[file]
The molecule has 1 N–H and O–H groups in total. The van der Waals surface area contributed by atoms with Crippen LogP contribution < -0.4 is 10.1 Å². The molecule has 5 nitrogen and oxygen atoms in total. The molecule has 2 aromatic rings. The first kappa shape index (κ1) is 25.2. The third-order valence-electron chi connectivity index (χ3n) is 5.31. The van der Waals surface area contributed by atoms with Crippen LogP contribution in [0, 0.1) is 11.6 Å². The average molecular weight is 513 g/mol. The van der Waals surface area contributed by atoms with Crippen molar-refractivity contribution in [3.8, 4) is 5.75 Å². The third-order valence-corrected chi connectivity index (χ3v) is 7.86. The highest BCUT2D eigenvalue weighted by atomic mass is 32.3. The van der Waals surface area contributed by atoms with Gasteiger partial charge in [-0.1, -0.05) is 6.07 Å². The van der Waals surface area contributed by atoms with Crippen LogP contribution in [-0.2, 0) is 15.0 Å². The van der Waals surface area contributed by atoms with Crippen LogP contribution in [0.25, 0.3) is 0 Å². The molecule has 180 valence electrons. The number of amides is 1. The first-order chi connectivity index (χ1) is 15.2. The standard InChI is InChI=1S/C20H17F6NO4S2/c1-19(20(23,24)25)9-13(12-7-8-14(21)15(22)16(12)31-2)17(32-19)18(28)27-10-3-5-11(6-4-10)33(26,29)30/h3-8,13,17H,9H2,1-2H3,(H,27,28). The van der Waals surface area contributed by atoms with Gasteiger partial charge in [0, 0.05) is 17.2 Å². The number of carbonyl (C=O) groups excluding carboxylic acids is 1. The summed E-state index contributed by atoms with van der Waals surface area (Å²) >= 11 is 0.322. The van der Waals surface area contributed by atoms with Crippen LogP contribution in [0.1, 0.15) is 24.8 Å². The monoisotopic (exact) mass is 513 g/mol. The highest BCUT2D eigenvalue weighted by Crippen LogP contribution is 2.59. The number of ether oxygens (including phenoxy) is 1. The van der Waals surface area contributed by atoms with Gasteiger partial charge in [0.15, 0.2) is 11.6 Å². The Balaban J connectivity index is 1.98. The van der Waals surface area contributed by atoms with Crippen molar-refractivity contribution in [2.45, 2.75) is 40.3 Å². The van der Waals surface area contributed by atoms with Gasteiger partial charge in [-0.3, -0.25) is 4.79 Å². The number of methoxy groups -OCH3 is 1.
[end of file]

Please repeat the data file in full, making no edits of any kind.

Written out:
The molecule has 1 N–H and O–H groups in total. The van der Waals surface area contributed by atoms with Crippen LogP contribution < -0.4 is 10.1 Å². The molecule has 5 nitrogen and oxygen atoms in total. The molecule has 2 aromatic rings. The first kappa shape index (κ1) is 25.2. The third-order valence-electron chi connectivity index (χ3n) is 5.31. The van der Waals surface area contributed by atoms with Crippen LogP contribution in [0, 0.1) is 11.6 Å². The average molecular weight is 513 g/mol. The van der Waals surface area contributed by atoms with Crippen molar-refractivity contribution in [3.8, 4) is 5.75 Å². The third-order valence-corrected chi connectivity index (χ3v) is 7.86. The highest BCUT2D eigenvalue weighted by atomic mass is 32.3. The van der Waals surface area contributed by atoms with Gasteiger partial charge in [-0.1, -0.05) is 6.07 Å². The van der Waals surface area contributed by atoms with Crippen LogP contribution in [-0.2, 0) is 15.0 Å². The van der Waals surface area contributed by atoms with Crippen LogP contribution in [0.25, 0.3) is 0 Å². The molecule has 180 valence electrons. The number of amides is 1. The first-order chi connectivity index (χ1) is 15.2. The standard InChI is InChI=1S/C20H17F6NO4S2/c1-19(20(23,24)25)9-13(12-7-8-14(21)15(22)16(12)31-2)17(32-19)18(28)27-10-3-5-11(6-4-10)33(26,29)30/h3-8,13,17H,9H2,1-2H3,(H,27,28). The van der Waals surface area contributed by atoms with Gasteiger partial charge in [0, 0.05) is 17.2 Å². The number of carbonyl (C=O) groups excluding carboxylic acids is 1. The summed E-state index contributed by atoms with van der Waals surface area (Å²) >= 11 is 0.322. The van der Waals surface area contributed by atoms with Crippen LogP contribution in [0.1, 0.15) is 24.8 Å². The monoisotopic (exact) mass is 513 g/mol. The highest BCUT2D eigenvalue weighted by Crippen LogP contribution is 2.59. The number of ether oxygens (including phenoxy) is 1. The van der Waals surface area contributed by atoms with Gasteiger partial charge in [0.15, 0.2) is 11.6 Å². The Balaban J connectivity index is 1.98. The van der Waals surface area contributed by atoms with Crippen molar-refractivity contribution in [2.45, 2.75) is 40.3 Å². The van der Waals surface area contributed by atoms with Gasteiger partial charge in [-0.3, -0.25) is 4.79 Å². The number of methoxy groups -OCH3 is 1.